Colin Business - MARITIME BUSINESS 1) The USNS Walter S....

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MARITIME BUSINESS 1) The USNS Walter S. Diehl was the vessel I was assigned to this second sea year. It was a Military Sealift Command vessel utilized as a re-supply vessel for the U.S. Navy and Foreign fleets. The Walter S. Diehl was an underway replenishment tanker and had a total crew of approximately 120 people. The crew was comprised of an engine department, deck department, steward department, Military, and supply department and when in hostile areas a Marine detachment was also aboard. The officer complement was made up of the Captain, Chief Mate, Military Officer in Charge or OIC (Chief Petty officer), a Cargo Mate, Second Mate, two Third Mates, Supply Officer, Junior Supply Officer, Purser, Chief Steward, Medical Service Officer(MSO), Chief Engineer, First Engineer, Second Engineer, two Third Engineers, and a Cargo Second Engineer. The rest of the crew was made up of unlicensed civilian workers and enlisted military personnel. The various ratings include Steward Utilities, Supply Clerks, the Able Bodied seamen, Ordinary seaman, Electronics Technicians, Engine utilities, Wipers, Supply Yeomen / storekeeper, Electricians, Reefer engineer, and various military rates. A. The manning of the Walter S. Diehl was quite sufficient. For a few weeks however we were short 5 Able Bodied seamen. Due to this, the cadets were called to fill the work void. Of course we worked the normal day and overtime and received no recognition. At times when there were no jobs scheduled, the amount of people seemed quite inflated. As long as things were in good operational order, the work routine remained rather relaxed. The replenishment operations specifically involve simultaneous manning of many different operations in order to get the job done, so a large amount of people allows time for rotation of the teams and rest periods to aid in extended amounts of time available to move cargo or fuel. B. Most workers maintain a work schedule, which is based upon 8 hours of work. Independent of that is an overtime regime that is dictated by the department head as the budget and workload allows. Because of this some workers receive more overtime than 1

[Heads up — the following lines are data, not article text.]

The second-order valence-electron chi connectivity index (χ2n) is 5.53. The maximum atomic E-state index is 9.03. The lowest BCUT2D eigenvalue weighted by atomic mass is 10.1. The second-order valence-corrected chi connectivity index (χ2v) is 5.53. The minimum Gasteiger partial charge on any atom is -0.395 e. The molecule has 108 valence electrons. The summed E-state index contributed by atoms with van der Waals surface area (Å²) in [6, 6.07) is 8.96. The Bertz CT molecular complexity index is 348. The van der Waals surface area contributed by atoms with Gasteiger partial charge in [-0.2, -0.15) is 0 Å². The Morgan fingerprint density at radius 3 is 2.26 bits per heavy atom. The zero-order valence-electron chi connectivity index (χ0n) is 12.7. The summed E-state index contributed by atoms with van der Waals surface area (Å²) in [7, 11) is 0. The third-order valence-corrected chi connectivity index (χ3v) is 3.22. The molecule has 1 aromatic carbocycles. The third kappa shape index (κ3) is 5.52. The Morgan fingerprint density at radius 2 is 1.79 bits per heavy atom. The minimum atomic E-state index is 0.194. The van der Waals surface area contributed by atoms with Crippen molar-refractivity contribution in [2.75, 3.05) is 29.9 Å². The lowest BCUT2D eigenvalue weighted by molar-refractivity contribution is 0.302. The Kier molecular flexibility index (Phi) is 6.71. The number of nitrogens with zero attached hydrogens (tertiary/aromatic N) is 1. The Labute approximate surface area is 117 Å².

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others for various reasons. Sometimes work arises and excessive time beyond normal working hours is required to accomplish a task, such as a cargo hose rupturing. Other times, there may not be a large amount of work that is available and overtime may be cut for this reason to help with budget control. C. The majority of the maintenance done on the Walter S. Diehl is preventative. The Walter S. Diehl operates on the MSC approved and implemented system. This assures that proper checks and replacements have been made on the key points of each system and components to help lessen the chance that a problem may occur. Parts are examined and replaced as needed, rather than when they fail and cause other problems. This type of maintenance is more costly, as more replacement parts are utilized, and more man hours are used. However, in the case of this ship, it is essential that we are fully functional at all
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This note was uploaded on 02/21/2011 for the course ECON 101 taught by Professor N/a during the Spring '01 term at United States Merchant Marine Academy.

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Colin Business - MARITIME BUSINESS 1) The USNS Walter S....

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